Seed-funding for research on sustainability and happiness
Dr. Laura A. Weiss, Assistant Professor at the Self-Regulation Lab, and Dr. Tina Venema, Assistant Professor at the Copernicus Institute of Sustainable Development, will collaborate on the project ‘Saving the climate and being happy – Can we have it all?’. They were awarded Pathways to Sustainability seed funding.
Climate change is one of the most important problems humanity faces. It has become clear that human behaviours add significantly to global warming. In particular, behaviours that some see as the hallmarks of welfare are detrimental to the environment, such as eating meat every day or flying to distant holiday destinations. At first glance, this seems to indicate that sustainable behaviours may negatively impact people's welfare. While some studies have indeed found that a smaller ecological footprint is correlated with lower subjective well-being, other studies have shown that well-being and life satisfaction are positively correlated with engagement in pro-environmental behaviours.
Hope and fear
The key to explaining these contradicting findings might be in how climate change communications tries to persuade people to change their behaviour. Currently, a commonly used way to persuade people to act more sustainably is to emphasize the risks and dangers of climate change if people will not change their behaviour. For example, forecasts of future climate catastrophes are used, such as floods or dry spells, to emphasize the gravity. These ‘doom messages’ are used in official communications (e.g., governments and NGOs), as well as in (social) media.
The vast literature on what is referred to as ‘fear appeals’ has shown that they can only be effective in changing people's behaviour when combined with a solution to avoid the detrimental outcome. Yet even if this is the case, these behaviour changes are often reversed as soon as the fear has subsided, leaving a negative association with the source of the message. This could lead people to experience negative emotions as soon as they read about the climate or sustainable behaviour at a later occasion. In time, this might cause them to avoid climate change communication altogether.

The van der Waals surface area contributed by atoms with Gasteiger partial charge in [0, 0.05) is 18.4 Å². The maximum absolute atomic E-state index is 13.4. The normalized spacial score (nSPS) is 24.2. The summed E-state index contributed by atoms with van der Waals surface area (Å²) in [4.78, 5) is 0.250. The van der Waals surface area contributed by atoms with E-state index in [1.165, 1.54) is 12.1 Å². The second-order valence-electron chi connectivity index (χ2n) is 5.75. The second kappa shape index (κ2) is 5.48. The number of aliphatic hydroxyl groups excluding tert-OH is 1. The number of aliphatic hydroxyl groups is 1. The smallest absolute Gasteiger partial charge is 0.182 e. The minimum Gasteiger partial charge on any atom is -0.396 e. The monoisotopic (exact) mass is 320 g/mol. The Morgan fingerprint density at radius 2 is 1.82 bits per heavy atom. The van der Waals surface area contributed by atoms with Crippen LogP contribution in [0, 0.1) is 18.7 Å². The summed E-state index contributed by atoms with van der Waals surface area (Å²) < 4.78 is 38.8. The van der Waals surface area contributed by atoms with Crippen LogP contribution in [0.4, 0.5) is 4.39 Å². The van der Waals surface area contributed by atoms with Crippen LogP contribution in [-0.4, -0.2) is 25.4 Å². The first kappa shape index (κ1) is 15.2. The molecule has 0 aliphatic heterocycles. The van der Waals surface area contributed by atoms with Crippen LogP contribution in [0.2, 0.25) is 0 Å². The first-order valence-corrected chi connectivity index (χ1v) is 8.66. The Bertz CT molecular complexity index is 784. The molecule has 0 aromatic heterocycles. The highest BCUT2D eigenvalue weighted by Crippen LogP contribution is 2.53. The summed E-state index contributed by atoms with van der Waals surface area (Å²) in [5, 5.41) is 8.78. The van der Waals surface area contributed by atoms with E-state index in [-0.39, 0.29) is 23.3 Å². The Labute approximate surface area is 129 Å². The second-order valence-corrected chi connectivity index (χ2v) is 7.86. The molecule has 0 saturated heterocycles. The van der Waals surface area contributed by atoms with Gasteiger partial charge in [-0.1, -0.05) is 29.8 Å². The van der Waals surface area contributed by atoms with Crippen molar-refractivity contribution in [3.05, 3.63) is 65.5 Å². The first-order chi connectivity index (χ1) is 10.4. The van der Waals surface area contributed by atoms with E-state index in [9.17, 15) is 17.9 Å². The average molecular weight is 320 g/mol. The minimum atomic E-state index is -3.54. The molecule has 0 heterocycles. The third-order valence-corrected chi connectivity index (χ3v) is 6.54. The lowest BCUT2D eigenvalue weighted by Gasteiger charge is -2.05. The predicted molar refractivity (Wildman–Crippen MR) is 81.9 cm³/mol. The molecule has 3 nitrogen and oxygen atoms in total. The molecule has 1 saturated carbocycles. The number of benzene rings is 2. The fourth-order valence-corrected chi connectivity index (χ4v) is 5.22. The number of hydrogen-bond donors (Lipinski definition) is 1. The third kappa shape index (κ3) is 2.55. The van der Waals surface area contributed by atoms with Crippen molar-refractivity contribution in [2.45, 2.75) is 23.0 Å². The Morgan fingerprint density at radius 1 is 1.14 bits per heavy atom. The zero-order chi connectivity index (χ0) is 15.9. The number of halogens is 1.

A solution could be to use constructive hope messages. Initial studies have found this to be a promising motivator for engagement with pro-environmental behaviours. But will the effects of hope be just as fleeting as fear, or will hopeful messages start a positive spiral by improving well-being, which in turns motivate long-term sustainable behaviour? To answer this, Weiss and Venema propose to test if hope messages are more effective than doom messages in conveying the information and motivating behaviour change, while also being better for people’s well-being.
Understanding the framing of climate communication
In collaboration with the foundation Milieu Centraal, which provides consumers with advice about sustainability, they will examine if the positive framing of climate communication plays a role in the relation between sustainable behaviour and well-being in the Dutch population. In a representative Dutch sample collected via the survey platform Flycatcher, they will test over several weeks in three waves:
- If and how well-being is related to engagement with sustainable behaviour
- The direct effect of three types of communication (fear-based, hope-based and neutral) on mood, intention to act upon the promoted sustainable behaviour, memory, and attitude towards the communicator.
“This research could help us to find ways to motivate people in the long term to act sustainably while taking their happiness into account,” say Weiss and Venema.